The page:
Dingoes, which were once present across Australia, are known to prey upon kangaroos, emus and feral goats and it’s thought they also deter foxes and feral cats.
Photograph: AAP/Supplied by Invasive Animals Cooperative Research Centre
by Oliver Milma
Australia’s lengthy “dingo fence” should be altered to allow dingoes into a national park to test whether they can help reverse the precipitous decline of native wildlife, a group of conservation experts has recommended.
The bold experiment would involve remodelling the dingo-proof fence that stretches from eastern Queensland to the South Australian coastline. At more than 5,500km long, the barrier, originally constructed in the 1880s to keep out rabbits, is the longest fence in the world.
Altering the fence’s boundary would enable dingoes to enter the Sturt national park in New South Wales, allowing scientists to assess whether dingoes, long reviled by many people as dangerous to livestock and even humans, could in fact act as saviours for threatened native animals.
Dingoes are known to prey upon kangaroos, emus and feral goats and it’s thought they also deter foxes and feral cats – the two introduced predators blamed for causing massive declines in animals such as bilbies, bandicoots and bettongs across Australia.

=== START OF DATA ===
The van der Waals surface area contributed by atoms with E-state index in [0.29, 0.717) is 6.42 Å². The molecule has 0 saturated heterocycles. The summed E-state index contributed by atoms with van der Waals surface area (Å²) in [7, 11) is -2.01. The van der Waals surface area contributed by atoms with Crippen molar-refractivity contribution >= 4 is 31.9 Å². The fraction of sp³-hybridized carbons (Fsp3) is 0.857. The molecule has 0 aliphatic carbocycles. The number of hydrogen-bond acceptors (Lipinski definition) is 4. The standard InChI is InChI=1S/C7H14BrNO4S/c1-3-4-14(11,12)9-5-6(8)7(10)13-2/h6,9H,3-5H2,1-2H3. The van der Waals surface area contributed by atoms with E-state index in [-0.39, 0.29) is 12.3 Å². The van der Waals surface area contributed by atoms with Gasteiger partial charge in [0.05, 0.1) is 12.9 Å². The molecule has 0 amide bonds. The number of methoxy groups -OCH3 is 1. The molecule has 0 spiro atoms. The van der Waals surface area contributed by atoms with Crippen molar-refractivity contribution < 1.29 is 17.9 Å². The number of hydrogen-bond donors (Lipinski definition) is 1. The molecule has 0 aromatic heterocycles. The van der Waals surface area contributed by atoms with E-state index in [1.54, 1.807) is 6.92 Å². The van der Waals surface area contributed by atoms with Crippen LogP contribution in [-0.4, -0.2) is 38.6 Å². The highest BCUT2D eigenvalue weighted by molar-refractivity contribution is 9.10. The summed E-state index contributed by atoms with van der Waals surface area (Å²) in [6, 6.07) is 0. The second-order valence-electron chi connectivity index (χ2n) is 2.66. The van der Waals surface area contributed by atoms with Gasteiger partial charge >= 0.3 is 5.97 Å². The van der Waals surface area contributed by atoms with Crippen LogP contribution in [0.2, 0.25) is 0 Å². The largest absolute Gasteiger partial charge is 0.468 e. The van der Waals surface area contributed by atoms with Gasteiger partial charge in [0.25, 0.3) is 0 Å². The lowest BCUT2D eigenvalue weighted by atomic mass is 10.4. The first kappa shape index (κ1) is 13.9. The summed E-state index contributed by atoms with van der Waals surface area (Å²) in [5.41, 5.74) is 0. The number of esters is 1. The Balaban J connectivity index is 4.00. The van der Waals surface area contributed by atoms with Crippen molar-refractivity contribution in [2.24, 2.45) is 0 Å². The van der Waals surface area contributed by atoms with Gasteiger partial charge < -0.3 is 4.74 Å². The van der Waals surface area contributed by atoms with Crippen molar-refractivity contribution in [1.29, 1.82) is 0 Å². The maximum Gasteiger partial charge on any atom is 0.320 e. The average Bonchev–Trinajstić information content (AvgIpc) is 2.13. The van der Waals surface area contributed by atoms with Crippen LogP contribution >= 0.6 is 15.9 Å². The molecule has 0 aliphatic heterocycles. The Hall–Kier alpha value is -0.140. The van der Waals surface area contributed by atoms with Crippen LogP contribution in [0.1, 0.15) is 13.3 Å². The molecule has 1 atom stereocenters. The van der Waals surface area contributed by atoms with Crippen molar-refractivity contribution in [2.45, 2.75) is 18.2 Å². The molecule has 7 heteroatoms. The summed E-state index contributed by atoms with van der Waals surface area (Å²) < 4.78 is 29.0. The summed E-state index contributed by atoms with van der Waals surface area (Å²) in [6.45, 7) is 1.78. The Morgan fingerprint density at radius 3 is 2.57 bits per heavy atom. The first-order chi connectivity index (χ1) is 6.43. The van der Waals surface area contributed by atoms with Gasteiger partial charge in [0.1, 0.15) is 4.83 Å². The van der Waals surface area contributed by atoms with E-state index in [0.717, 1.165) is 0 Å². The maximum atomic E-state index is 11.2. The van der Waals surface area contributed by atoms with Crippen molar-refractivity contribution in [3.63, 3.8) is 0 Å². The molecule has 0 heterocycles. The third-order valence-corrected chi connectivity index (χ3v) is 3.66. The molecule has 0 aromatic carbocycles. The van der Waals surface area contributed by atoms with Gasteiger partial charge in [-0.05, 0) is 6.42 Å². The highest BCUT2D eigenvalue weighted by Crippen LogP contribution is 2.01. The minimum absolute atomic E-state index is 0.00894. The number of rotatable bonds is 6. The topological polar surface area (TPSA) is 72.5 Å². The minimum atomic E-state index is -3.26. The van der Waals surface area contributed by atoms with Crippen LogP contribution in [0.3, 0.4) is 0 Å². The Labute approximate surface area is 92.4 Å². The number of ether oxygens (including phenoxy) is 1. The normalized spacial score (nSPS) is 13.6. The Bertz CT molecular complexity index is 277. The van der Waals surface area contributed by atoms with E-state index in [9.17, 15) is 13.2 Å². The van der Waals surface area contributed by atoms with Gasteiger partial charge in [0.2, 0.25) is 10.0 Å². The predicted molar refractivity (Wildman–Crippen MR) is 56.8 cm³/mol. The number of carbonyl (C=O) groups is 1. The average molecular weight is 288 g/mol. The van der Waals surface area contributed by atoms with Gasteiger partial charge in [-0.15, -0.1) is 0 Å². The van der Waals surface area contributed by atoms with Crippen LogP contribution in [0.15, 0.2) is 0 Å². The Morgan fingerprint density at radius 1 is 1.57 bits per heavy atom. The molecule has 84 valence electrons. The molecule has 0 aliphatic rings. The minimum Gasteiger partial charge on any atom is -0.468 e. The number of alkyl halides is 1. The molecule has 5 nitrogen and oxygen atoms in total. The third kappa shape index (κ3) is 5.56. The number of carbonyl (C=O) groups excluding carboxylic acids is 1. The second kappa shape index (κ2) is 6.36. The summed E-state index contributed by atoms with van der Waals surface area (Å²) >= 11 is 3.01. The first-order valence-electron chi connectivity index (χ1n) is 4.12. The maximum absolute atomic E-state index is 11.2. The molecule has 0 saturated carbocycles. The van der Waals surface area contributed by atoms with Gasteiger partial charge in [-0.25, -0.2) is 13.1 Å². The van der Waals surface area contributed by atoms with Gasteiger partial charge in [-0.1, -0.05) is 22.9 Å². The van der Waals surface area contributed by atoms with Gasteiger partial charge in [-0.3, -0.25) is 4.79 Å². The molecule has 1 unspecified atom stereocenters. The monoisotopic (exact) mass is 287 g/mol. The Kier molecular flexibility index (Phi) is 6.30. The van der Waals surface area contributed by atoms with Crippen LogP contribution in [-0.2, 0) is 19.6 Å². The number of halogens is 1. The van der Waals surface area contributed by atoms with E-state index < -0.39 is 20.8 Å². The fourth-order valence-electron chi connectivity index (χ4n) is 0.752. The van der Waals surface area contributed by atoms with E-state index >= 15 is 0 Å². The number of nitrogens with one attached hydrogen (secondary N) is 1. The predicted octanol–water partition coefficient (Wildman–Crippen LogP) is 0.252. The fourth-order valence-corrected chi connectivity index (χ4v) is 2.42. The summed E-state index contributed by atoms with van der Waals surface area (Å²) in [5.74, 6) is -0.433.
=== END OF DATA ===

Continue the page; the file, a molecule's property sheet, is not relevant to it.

But while dingoes were once present across Australia, the combination of the dingo-proof fence and culling of the animals to stop them attacking livestock means they are now not found in large areas of New South Wales, Victoria and South Australia.
A paper published in Restoration Ecology by Australian ecologists suggests the reintroduction of dingoes could prove beneficial to native wildlife.
“Predation by foxes and feral cats is the key driver of extinctions, so we need to change what we’ve previously done and look at if the dingo can help,” said Dr Thomas Newsome of the University of Sydney, the report’s lead author.